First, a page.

Jamie seemed thoughtful as he led off again. As they approached the tent, Cade looked up and saw a stained wood plaque with the words 'Helen's Emporium' painted in gold.
    The stereo in the next booth was softly playing new age music; that is, the music itself was soft-toned, with a muted drumbeat and gentle chorals interspersed with the tinkle of what sounded like wind chimes. It was dull, droning stuff, but exactly what people expected to hear in an incense booth.
    As they rounded the edge of the tent and entered past the display table, Cade saw Helen standing by the open rear of the tent. She was facing the lake, sipping from a big stoneware mug, and moving in a muted sort of dance to music from her radio headphones.
    Yup. Damned near six feet tall. Thirty? Not quite thirty? Well-muscled under a masking veneer of soft-looking skin. Hair below her shoulders, flowing freely except where it was anchored by the headphones.
    The campground was still fairly quiet and Cade could very faintly hear her music -- 'She's Got the Look,' a Prince tune from the eighties -- from more than ten feet away as Jamie moved ahead to make introductions.
    Cade looked at the stuff on their display table. Crystals and handmade wands, wire jewelry, some hefty chunks of quartz in various colors, and some enameled copper pendants. It was nice stuff, thoughtfully made. Intricate designs, too.
    Jamie moved into Helen's range of view and waved his hands in a classic 'Earth to Helen!' sort of gesture, then thumbed back toward Cade.
    Helen swiveled slightly in her dance and continued dancing as she sipped her coffee and regarded Cade in an apparently thoughtful manner.
    Cade gave her another of his little two-finger salutes and grinned, then joined Jamie at the coffee pot that sat atop a hibachi-style grill a little to one side of things.
    "She likes the eighties stuff, huh?"
    Looking up from pouring coffee, Jamie asked, "How the hell did you know that?"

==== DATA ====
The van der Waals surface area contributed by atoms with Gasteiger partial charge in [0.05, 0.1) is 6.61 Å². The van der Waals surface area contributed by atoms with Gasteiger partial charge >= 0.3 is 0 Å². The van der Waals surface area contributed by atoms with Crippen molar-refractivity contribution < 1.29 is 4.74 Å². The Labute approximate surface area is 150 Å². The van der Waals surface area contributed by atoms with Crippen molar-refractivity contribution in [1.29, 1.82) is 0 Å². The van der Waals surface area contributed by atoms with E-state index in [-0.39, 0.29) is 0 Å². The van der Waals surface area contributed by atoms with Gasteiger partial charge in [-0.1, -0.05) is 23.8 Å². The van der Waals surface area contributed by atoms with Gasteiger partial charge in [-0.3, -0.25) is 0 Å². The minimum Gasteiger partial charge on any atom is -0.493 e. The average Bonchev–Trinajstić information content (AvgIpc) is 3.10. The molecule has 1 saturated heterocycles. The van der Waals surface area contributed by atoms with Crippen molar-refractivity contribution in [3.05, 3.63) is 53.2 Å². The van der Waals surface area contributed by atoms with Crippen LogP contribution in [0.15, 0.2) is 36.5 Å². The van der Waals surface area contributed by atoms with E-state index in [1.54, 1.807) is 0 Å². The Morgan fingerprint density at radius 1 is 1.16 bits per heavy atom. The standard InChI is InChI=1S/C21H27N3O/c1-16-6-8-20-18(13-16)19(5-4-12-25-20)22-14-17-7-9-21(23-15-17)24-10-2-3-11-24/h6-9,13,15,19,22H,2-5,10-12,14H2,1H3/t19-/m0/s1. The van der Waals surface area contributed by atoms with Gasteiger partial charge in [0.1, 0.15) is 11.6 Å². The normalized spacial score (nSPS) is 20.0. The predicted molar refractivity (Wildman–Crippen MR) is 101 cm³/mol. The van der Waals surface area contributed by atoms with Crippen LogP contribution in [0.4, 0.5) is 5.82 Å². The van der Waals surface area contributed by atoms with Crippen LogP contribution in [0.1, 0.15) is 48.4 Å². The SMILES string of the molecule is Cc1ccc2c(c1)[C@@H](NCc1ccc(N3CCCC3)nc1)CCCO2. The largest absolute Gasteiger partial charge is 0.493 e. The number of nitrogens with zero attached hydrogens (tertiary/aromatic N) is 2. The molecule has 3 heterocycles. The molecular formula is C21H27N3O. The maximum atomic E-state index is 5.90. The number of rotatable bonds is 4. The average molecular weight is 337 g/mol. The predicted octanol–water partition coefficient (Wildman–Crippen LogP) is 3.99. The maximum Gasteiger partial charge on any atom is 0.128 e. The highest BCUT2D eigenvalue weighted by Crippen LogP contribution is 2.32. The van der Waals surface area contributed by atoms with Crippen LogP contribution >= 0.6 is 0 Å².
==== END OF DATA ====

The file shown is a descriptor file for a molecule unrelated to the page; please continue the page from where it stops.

"She was listening to Prince's 'She's Got the Look'."
    "You can hear what she's listening to?"
    "Yup. Now it's 'Rock of Ages'. Def Leppard. Must be one-oh-one-point-five. They play a lot of eighties stuff."
    In apparent amazement, Jamie handed the coffee pot to Cade and went to stand next to Helen, where he listened intently as she gave him a quizzical, grinning gaze without interrupting her dancing.
    Returning to the hibachi, Jamie said, "I can't believe you can hear that from all the way over here."
    Shrugging, Cade added some cold water to his coffee and sipped it. A bit hot, but another shot of cold water fixed it. He turned to watch Helen dance and danced with her a little as he softly sang along with the chorus and a couple of lines he vaguely remembered.
    Helen grinned hugely and eyed Cade as she sipped her coffee -- during which Cade noted with a measure of relief that she had no adam's apple -- then she pointed to the lawn chairs and headed for them, still dancing.
    Settling into a chair, she gestured to the one next to it. Cade nodded and went to sit down as she took off her earphones and turned off the radio.
    Extending a hand, Cade said, "Hi, I'm Ed."
    She took his hand and firmly matched his gentle grip as she said in a rich contralto, "I'm Helen. How's the coffee? If it's good, I made it. If it's bad, he made it."
    "You made it, then."
    Jamie was still fussing with his coffee as he said, "Helen, he could hear what you were listening to all the way over here."
    "Not everybody's deaf, sweetie," said Helen. "And it could be he's just more aware of things." Turning back to Cade she gave him a raised eyebrow and grinningly asked, "Is that it? You're just more aware of things?"